Michael Bakunin against Karl Marx

The dispute between Bakunin and Karl Marx highlighted the differences between anarchism and Marxism. Michael Bakunin strongly rejected Marx’s concept of the “dictatorship of the proletariat” in which the new state would be unopposed and would, theoretically, represent the workers.

We all know how

In its struggle against the united power of the propertied classes, the proletariat can only act as a class if it constitutes itself as a political party, distinct and opposed to all the older political parties created by the propertied classes. This constitution of the proletariat as a political party is indispensable in order to insure the triumph of the social revolution and its highest purpose: the abolition of classes. The coalition of forces of the working class, already reached through economic struggle, shall also serve as a lever in the struggle against the political power of those who exploit the working class. Since the lords of the earth and of capital always use their political privileges to defend and perpetuate their monopolies and to subjugate labor, the conquest of political power has become the greatest duty of the proletariat.

Bakunin, The Basic Bakunin, 99 [Le Socialisme libertaire, 162]: “Had they unfurled the flag of some political or antireligious system, they hardly would have united the workers of Europe, but instead would have divided them even more. . . . Moreover there is still too great a difference in the level of industrial, political, intellectual, and moral development among the working masses in various countries for it to be possible today to unite them around a single political, anti-religious program. To suggest such a program for the International and to make it an absolute condition for admission into that Association, would be to establish a sect, not a worldwide association, and it would destroy the International.”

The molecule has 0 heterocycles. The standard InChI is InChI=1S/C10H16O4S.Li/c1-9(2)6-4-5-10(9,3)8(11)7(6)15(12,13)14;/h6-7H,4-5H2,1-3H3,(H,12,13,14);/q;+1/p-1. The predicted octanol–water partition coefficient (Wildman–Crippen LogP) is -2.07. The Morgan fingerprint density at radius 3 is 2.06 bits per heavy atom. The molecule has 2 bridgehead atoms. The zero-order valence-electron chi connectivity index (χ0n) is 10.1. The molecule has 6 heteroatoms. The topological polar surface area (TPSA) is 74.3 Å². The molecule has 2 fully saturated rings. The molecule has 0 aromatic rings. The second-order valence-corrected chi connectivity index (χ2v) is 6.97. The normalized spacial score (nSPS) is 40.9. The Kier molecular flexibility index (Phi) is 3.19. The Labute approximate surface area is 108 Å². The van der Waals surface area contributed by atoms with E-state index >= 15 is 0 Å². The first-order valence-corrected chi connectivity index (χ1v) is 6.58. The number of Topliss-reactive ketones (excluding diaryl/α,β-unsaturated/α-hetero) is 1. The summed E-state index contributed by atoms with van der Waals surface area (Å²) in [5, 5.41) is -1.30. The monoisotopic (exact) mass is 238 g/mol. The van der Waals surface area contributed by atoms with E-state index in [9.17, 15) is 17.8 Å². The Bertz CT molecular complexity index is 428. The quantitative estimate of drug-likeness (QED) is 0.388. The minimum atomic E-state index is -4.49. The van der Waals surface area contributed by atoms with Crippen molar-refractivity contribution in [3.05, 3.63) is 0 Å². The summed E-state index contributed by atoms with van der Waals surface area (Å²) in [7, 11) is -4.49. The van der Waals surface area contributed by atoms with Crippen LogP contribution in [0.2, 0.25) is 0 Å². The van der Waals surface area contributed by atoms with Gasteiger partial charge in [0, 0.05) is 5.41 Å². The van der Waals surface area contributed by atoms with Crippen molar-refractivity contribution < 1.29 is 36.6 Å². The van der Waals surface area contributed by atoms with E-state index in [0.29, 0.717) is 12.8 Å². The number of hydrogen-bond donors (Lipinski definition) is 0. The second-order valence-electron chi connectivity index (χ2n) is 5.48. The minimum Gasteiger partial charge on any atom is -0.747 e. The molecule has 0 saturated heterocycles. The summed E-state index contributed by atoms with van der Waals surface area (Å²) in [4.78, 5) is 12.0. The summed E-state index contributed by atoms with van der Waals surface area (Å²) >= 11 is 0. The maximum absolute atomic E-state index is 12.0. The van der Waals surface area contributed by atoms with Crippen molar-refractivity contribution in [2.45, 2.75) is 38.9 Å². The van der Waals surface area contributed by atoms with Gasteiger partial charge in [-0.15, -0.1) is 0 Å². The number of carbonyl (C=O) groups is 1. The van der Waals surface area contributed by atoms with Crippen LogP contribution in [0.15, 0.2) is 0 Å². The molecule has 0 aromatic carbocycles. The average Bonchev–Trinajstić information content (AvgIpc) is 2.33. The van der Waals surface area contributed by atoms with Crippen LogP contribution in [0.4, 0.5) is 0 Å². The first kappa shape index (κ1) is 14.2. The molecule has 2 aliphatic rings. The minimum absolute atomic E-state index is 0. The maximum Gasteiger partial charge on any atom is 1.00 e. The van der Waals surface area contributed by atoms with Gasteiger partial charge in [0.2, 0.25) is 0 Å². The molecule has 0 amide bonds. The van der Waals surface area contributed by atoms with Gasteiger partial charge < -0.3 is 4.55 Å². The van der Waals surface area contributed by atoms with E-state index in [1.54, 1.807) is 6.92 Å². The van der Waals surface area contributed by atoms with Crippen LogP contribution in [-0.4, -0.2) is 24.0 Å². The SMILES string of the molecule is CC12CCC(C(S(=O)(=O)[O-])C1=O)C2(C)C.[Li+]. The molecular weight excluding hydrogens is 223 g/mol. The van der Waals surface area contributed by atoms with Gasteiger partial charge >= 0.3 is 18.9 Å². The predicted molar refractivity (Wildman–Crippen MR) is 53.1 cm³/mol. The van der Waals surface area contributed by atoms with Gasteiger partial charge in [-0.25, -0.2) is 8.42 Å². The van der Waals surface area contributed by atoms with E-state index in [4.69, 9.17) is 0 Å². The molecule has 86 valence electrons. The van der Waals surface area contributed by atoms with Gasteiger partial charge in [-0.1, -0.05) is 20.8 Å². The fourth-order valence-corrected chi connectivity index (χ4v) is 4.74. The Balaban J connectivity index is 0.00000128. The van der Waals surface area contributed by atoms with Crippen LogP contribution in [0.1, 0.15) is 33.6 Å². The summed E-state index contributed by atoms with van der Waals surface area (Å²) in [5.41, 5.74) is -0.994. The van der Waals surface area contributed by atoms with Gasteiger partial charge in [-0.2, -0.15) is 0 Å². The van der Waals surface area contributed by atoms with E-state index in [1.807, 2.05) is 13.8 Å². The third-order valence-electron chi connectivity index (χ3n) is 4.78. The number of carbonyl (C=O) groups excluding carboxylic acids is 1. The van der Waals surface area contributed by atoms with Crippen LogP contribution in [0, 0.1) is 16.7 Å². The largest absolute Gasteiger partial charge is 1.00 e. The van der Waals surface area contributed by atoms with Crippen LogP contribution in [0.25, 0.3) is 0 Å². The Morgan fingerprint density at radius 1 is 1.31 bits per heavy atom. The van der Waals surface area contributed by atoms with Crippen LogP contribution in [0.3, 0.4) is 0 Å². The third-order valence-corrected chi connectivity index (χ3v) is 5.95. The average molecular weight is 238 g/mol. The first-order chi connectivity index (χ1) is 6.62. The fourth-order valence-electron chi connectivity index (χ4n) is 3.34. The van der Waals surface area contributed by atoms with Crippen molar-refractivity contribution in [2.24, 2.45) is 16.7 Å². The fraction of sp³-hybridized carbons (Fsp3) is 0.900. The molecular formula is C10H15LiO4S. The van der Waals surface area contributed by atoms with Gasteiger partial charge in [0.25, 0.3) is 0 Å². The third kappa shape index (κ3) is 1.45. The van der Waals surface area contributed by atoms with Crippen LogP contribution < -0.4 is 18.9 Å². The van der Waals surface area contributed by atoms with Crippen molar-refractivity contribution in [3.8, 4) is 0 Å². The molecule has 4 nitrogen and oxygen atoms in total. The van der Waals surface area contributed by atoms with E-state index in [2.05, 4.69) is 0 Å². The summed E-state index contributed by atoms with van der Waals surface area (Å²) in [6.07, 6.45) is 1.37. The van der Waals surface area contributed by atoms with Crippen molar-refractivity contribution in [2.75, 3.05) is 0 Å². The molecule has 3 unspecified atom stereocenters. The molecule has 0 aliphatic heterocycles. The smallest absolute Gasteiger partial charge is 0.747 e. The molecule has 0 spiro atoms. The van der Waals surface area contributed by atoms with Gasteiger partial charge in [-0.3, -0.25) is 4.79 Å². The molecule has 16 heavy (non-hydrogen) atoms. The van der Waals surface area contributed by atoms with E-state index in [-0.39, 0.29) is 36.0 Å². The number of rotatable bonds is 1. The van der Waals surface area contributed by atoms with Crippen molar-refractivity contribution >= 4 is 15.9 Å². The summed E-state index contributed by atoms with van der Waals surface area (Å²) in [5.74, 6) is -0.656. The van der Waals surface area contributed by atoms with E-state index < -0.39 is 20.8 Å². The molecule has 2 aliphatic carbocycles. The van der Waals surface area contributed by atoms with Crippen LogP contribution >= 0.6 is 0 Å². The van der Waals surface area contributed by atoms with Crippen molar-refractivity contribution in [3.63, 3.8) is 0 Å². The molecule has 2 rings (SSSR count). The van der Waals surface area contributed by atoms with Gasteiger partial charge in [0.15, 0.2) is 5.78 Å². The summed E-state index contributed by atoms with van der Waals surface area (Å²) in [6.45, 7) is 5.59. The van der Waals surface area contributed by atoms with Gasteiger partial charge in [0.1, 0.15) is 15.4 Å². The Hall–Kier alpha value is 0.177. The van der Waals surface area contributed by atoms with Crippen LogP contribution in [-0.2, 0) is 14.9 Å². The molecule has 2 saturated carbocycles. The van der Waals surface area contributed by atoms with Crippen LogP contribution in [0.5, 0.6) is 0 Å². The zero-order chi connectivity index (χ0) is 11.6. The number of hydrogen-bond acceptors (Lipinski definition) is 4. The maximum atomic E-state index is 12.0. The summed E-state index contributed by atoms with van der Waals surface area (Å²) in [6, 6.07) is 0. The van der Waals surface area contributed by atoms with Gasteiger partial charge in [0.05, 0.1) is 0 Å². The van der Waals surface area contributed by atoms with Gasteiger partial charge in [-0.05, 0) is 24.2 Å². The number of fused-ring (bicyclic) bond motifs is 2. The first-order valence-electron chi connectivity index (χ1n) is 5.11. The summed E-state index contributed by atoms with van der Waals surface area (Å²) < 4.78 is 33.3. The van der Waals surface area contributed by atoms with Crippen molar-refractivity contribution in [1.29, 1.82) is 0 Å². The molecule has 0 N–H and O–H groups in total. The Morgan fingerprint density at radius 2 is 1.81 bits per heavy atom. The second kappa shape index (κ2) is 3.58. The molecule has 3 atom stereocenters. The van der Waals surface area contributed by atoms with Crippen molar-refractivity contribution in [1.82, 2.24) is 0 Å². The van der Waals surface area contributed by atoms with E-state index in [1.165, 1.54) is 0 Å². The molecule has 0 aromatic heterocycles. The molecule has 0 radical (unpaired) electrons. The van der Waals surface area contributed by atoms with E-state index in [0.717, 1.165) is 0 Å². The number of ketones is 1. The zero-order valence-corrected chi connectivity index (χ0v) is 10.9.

Bakunin suggests that, if Marxism triumphs, the knowing intellectuals of the Party will take power on behalf of the people, becoming a new ruling class. ‘Scientific socialism’ is taken by Bakunin to mean a dictatorship by socialist scientists and professors. This would be the rule of the intellectual stratum discussed above.

Marx thought the workers of the world could unite, to seize the power of the ruling class, and elect a revolutionary government which would use authoritarian methods, to guide humanity to socialism.

Between capitalist and communist society lies the period of revolutionary transformation … Corresponding to this is a period of political transition in which the state can be nothing but the revolutionary dictatorship of the proletariat.
~ Marx, Critique of the Gotha Programme, 1875

Bakunin thought that an elected revolutionary government would behave like any other government.

What is the meaning of ‘the proletariat organised as a dominant class’? Does it mean the entire proletariat will be conducting public affairs? … Could it be that all these forty million will be part of the government, with the entire people governing and no-one being governed? … Marxists pretend that only dictatorship – of course their own – can create freedom for the people. To this we reply that no dictatorship can have any other goal but to endure as long as possible.
~ Bakunin, Statism and Anarchy, 1873

Here is how Bakunin’s ideas and David Graeber’s are simulare:

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